Several factors contributed to Jayson Tatum’s decision to play with the Boston Celtics during the NBA’s restart to the season.
His desire to squash rumors that he was leery about being part of the league’s re-start amid concerns that it would impact his next contract which he’s eligible to sign at the end of this season.
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Tatum, who spoke to the media via conference call on Tuesday, repeatedly said his biggest concern about joining his teammates in Orlando was the amount of time he would be away from his two-year-old son Deuce.
“For me, just being away from my son for two or three months,” Tatum said. “That’s what’s really bothering me, knowing that he's only 2 and a half. Especially that young, their growth, they change every week. Just knowing I’m going to miss out on that … it’s been tough.”
But the 22-year-old acknowledged that the report that he was not going to play out of concern for his next contract, became something that weighed in his decision to be with the team in Orlando.
“I knew if I didn’t play with people not hearing why I wasn’t going to play, they would assume that I didn’t want to play because I didn’t want to risk losing out on that contract,” Tatum said.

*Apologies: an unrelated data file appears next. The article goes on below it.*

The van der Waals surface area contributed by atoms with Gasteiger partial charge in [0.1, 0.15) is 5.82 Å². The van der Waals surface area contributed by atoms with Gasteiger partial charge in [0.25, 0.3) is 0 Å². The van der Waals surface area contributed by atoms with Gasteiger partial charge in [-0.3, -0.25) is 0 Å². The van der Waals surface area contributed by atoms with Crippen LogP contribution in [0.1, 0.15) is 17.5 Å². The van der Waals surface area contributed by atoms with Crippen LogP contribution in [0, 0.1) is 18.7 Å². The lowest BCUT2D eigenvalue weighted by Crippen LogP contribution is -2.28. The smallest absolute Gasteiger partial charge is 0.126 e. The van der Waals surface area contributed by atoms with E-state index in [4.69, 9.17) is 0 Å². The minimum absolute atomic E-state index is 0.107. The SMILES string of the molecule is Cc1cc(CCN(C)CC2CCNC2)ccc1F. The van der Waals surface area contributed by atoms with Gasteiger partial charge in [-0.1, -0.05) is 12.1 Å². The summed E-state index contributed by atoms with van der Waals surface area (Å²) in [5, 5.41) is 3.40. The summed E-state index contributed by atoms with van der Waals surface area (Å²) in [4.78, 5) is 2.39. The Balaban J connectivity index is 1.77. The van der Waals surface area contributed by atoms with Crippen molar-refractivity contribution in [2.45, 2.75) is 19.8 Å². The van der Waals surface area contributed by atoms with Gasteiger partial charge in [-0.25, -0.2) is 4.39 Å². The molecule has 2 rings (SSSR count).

But Tatum shot that theory down on Tuesday.
“That would be insensitive, especially during this time with so many people filed for unemployment, for me to be worried about 'X' amount of dollars,” Tatum said. “That didn’t have anything to do with whether I would play or not. For me, my main concern was being away from my son. That was what was most important to me, if I was or wasn’t going to play.”
As for the NBA taking steps towards establishing insurance for players such as Tatum if they were to be injured during the league’s re-start, that too was a non-factor in his decision.
“I guess without trying to get into too much detail, the agreement they came to didn’t really affect in a good or bad way, my decision,” he said.
While Tatum’s motivation to return to play may very well be centered around his family, there’s no mistaking that the potential for its impact on his next contract is very real.
Prior to the NBA being put on pause March 12, the day after Utah’s Rudy Gobert tested positive for the coronavirus, Tatum was one of the league’s best players.
After being named to his first All-Star team in February, Tatum put together a string of performances that put him in elite company even for a franchise as storied as the Boston Celtics.
Those strong performances, coupled with the team’s success, put Tatum in the conversation to be named to one of the All-NBA teams, which would then make him eligible for the “Derrick Rose” extension which means he could garner a salary equal to 30 percent of the NBA salary cap versus 25 percent currently.
Regardless, Tatum is in for a significant windfall financially — whether he decided to return to playing with his teammates in Orlando or not.